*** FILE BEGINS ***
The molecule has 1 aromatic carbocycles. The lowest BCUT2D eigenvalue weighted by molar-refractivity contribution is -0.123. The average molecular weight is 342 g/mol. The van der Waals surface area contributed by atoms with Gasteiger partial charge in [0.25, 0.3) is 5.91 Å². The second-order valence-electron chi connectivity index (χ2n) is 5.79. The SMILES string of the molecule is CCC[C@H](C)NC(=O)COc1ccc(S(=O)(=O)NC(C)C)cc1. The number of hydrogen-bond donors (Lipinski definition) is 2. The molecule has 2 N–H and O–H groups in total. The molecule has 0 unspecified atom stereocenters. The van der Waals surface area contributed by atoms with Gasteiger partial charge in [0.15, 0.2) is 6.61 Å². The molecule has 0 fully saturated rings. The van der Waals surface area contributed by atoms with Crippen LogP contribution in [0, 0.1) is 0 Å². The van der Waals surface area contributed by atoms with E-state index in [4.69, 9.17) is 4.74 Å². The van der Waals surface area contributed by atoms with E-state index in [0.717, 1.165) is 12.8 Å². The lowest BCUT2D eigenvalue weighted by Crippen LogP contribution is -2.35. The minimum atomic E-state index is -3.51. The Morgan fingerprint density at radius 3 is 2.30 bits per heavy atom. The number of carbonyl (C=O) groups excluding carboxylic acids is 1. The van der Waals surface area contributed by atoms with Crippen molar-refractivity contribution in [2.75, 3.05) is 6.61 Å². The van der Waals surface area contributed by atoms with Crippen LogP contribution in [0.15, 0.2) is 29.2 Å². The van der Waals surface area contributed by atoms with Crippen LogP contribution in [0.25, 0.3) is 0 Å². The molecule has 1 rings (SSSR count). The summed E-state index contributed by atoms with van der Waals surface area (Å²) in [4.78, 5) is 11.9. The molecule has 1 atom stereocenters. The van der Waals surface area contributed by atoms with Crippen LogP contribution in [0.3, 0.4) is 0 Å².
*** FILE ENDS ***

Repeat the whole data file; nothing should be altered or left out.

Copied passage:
The molecule has 1 aromatic carbocycles. The lowest BCUT2D eigenvalue weighted by molar-refractivity contribution is -0.123. The average molecular weight is 342 g/mol. The van der Waals surface area contributed by atoms with Gasteiger partial charge in [0.25, 0.3) is 5.91 Å². The second-order valence-electron chi connectivity index (χ2n) is 5.79. The SMILES string of the molecule is CCC[C@H](C)NC(=O)COc1ccc(S(=O)(=O)NC(C)C)cc1. The number of hydrogen-bond donors (Lipinski definition) is 2. The molecule has 2 N–H and O–H groups in total. The molecule has 0 unspecified atom stereocenters. The van der Waals surface area contributed by atoms with Gasteiger partial charge in [0.15, 0.2) is 6.61 Å². The molecule has 0 fully saturated rings. The van der Waals surface area contributed by atoms with Crippen LogP contribution in [0, 0.1) is 0 Å². The van der Waals surface area contributed by atoms with E-state index in [4.69, 9.17) is 4.74 Å². The van der Waals surface area contributed by atoms with E-state index in [0.717, 1.165) is 12.8 Å². The lowest BCUT2D eigenvalue weighted by Crippen LogP contribution is -2.35. The minimum atomic E-state index is -3.51. The Morgan fingerprint density at radius 3 is 2.30 bits per heavy atom. The number of carbonyl (C=O) groups excluding carboxylic acids is 1. The van der Waals surface area contributed by atoms with Crippen molar-refractivity contribution in [2.75, 3.05) is 6.61 Å². The van der Waals surface area contributed by atoms with Crippen LogP contribution in [0.15, 0.2) is 29.2 Å². The van der Waals surface area contributed by atoms with Crippen LogP contribution in [0.25, 0.3) is 0 Å². The molecule has 1 rings (SSSR count). The summed E-state index contributed by atoms with van der Waals surface area (Å²) in [4.78, 5) is 11.9. The molecule has 1 atom stereocenters. The van der Waals surface area contributed by atoms with Crippen LogP contribution in [0.3, 0.4) is 0 Å².